A word with...:

Maaka Po­hatu is a mem­ber of show­band the Modern M ori Quar­tet – along with James Tito, Matariki Whata­rau and Fran­cis Kora. The four­some are cur­rently ap­pear­ing on M ori TV’s Thurs­day night show My Party Song where they play mu­sic along­side in­vited lo­cal m

The TV Guide - - CONTENTS -

Maaka Po­hatu and his mu­si­cal past.

Who are some of the guest mu­si­cians on My Party Song this sea­son?

Louis Baker, Bella Kalolo, The Maori Sidesteps, Betty-Anne Monga from Ardi­jah and Te Awanui Reeder from Ne­sian Mys­tic. There is all this amaz­ing (mu­sic) roy­alty. It just felt re­ally spe­cial, warm and invit­ing. We got to jam with them on set.

Where did your love of mu­sic come from?

Both my par­ents are singers and song­writ­ers and I grew up in that kind of at­mos­phere. Mum says that when she was car­ry­ing me, Dad used to sing to her stom­ach. When I was a baby and they’d have lit­tle get-to­geth­ers and sing-a-longs, I’d cry in the next room un­less they put my cot in the mid­dle of the party.

When did you re­alise you had a knack or tal­ent for mu­sic?

I think I just nat­u­rally grav­i­tated to­wards it be­cause it was around me all the time. (I was) like a lit­tle sponge. I never learnt for­mally. But there were al­ways gui­tars and stuff around. I watched my fa­ther and then I’d go to my cousins and go, ‘What’s that key? Where do I put my fin­gers (on the gui­tar)? And they’d go, ‘There, there, there, there, there’. I’d slowly pick up more and more chords. I started to re­ally pick up the ba­sics when I was about 14.

Where did you grow up?

I grew up in Dunedin. My par­ents were lec­tur­ers at Otago Univer­sity. Me and my brother grew up on the cam­pus. I went to school down there, went flat­ting down

there. I tried to go to univer­sity and take mu­sic as a pa­per with­out hav­ing stud­ied it at high school at all. Think­ing that I’d pick it up and ... I was way out of my depth.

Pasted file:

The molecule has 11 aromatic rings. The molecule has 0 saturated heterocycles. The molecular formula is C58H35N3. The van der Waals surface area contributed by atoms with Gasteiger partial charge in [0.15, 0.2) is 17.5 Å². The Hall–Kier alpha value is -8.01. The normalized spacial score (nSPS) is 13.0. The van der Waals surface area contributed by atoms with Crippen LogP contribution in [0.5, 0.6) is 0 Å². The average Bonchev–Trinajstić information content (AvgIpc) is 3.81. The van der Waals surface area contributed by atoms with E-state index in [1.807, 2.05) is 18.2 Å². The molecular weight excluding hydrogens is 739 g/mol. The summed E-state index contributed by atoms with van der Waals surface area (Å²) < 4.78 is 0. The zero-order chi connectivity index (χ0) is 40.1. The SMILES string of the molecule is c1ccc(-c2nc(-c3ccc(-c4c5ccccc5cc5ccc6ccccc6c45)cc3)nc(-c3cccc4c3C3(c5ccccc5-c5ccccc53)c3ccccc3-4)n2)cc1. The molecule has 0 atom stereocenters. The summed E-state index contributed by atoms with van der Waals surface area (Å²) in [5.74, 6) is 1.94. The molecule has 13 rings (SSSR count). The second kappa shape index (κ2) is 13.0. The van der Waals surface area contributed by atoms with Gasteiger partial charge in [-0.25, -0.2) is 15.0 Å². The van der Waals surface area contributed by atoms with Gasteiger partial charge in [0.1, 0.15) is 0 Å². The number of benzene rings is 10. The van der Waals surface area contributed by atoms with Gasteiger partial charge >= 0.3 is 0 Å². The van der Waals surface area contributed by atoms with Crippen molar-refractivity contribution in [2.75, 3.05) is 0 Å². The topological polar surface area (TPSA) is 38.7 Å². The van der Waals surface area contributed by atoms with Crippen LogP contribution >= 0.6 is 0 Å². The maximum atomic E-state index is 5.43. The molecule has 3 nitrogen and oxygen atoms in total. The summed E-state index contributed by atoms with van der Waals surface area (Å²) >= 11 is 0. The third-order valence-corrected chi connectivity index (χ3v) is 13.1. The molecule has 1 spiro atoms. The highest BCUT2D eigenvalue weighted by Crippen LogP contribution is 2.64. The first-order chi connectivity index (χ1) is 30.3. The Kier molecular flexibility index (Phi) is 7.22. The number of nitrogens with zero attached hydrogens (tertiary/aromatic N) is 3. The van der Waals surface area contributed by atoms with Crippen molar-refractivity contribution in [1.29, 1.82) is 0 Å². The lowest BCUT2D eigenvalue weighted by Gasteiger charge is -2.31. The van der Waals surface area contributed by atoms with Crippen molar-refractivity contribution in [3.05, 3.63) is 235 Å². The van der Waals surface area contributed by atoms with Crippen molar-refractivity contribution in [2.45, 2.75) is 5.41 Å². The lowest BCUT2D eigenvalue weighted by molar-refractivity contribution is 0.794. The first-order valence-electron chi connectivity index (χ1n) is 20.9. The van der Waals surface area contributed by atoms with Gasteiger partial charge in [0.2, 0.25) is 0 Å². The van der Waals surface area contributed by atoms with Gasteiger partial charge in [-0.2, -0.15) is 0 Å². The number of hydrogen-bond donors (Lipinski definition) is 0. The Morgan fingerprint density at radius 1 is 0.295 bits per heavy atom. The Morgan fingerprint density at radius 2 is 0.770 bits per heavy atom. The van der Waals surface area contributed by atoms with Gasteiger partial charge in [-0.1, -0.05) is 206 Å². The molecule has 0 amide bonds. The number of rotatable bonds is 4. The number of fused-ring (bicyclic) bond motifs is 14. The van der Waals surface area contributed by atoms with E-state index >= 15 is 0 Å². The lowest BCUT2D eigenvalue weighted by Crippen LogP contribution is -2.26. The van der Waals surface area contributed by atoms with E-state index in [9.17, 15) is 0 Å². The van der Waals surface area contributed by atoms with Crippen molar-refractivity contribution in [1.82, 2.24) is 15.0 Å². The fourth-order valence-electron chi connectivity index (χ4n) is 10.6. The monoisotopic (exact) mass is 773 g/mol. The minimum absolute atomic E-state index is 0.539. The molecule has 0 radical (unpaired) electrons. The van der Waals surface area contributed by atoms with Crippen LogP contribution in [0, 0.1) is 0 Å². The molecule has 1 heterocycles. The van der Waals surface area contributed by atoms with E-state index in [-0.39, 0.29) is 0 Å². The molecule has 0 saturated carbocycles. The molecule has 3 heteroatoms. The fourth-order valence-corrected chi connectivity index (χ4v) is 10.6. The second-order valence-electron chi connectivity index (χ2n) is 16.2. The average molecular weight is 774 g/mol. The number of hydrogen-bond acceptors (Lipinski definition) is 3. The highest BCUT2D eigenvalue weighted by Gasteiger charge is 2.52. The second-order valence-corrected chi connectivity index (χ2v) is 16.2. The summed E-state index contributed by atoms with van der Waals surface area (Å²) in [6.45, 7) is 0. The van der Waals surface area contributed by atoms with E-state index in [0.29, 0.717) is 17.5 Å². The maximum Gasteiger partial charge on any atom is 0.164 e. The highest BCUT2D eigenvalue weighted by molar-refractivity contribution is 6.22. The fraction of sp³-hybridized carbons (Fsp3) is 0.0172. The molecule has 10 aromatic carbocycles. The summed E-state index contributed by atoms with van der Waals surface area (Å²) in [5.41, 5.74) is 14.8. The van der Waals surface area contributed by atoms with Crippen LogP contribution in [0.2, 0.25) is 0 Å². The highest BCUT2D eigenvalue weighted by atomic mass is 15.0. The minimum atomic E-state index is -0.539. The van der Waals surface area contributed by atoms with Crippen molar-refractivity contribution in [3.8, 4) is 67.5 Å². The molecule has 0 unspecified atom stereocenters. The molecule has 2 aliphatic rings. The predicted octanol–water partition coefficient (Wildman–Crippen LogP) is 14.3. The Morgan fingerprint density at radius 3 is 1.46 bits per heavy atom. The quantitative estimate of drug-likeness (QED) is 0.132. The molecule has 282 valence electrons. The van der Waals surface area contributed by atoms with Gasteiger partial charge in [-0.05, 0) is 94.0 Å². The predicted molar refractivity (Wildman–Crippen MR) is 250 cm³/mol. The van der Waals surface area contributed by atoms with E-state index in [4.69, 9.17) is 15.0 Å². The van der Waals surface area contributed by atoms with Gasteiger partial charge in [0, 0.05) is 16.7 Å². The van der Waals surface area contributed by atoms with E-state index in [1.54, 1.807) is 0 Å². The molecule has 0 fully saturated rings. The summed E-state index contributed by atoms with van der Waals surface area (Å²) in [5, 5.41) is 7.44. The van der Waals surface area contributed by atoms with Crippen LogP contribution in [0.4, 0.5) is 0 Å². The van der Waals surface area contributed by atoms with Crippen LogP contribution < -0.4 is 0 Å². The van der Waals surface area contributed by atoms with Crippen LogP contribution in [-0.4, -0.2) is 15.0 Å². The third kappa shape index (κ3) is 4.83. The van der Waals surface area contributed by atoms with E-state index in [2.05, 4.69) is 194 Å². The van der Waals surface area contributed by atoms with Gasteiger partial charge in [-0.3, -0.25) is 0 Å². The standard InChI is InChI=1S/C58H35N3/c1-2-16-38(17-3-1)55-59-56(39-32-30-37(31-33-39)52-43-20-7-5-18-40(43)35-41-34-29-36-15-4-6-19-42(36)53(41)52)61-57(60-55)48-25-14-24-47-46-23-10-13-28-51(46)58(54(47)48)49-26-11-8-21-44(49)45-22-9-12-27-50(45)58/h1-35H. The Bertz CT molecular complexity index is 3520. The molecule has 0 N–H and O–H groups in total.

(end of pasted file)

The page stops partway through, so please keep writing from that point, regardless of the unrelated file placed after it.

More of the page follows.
When you were a kid what did you want to be when you grew up?

I wanted to be Michael Knight (David Has­sel­hoff) from Knight Rider. I wanted to be like him and MacGyver (Richard Dean An­der­son) put to­gether. I was like, se­ri­ously, that will be so cool. You could have a car that talks to you and then you could solve puz­zles and then put to­gether Crunchie wrap­pers and a rubber band and you’ve made a home-made com­puter. But I think I re­ally wanted to be an ac­tor.

If you could have any­one’s job in tele­vi­sion, whose would you pick?

I re­ally loved it when John Camp­bell was on and I’d love to be him. Just that laid­back ‘Kia ora, New Zealand’. But other than that, in a real sense, prob­a­bly the guy who does the voiceovers TV. You don’t have to ap­pear on TV or look good. Just sound good. I’d turn up and go, ‘This week on Short­land Street, Chris Warner ...’ I would love to do that. That’s my dream job.

If you could be a con­tes­tant on any re­al­ity show, which one would it be and why?

Prob­a­bly some­thing like Wipe­out where I wouldn’t have to take myself too se­ri­ously. I could go across that ob­sta­cle course and get smashed. I’d re­ally en­joy get­ting knocked over in the wa­ter.

What is the best piece of ad­vice you’ve re­ceived?

Stop beat­ing your­self up be­cause you would never say such mean stuff to some­one you cared about as you do to your­self. My dad said, ‘You’ve got to learn to love your­self, boy. But in a real way though, not a con­ceited nar­cis­sis­tic way. You’ve got to learn to re­ally like your­self.’ That was it. Just be happy with your­self. Ac­cept your­self.

And the worst ad­vice?

One of my well-mean­ing friends was like, ‘Why can’t you just work in a li­brary or in a florist’s.’ I was like, ‘Do you know me?’ They said, ‘We’re so con­cerned for you, Maaka be­cause your lifestyle seems to leave you quite tired and I’m wor­ried about your health.’

Do you have any hid­den tal­ents?

I wouldn’t say it’s hid­den but a lot of peo­ple who know me, know that I have this re­ally freak abil­ity to re­tain film di­a­logue or lyrics from songs and I don’t even un­der­stand how it works. A lot of the time I’ll for­get a per­son’s name or phone num­bers or my bank ac­counts but those other things stay with me and come out at the most ran­dom times.

How would your friends de­scribe you in three words?

Loyal, ran­dom and talk­a­tive.

The Modern M ori Quar­tet are Fran­cis Kora, Maaka Po­hatu, Matariki Whata­rau and James Tito.

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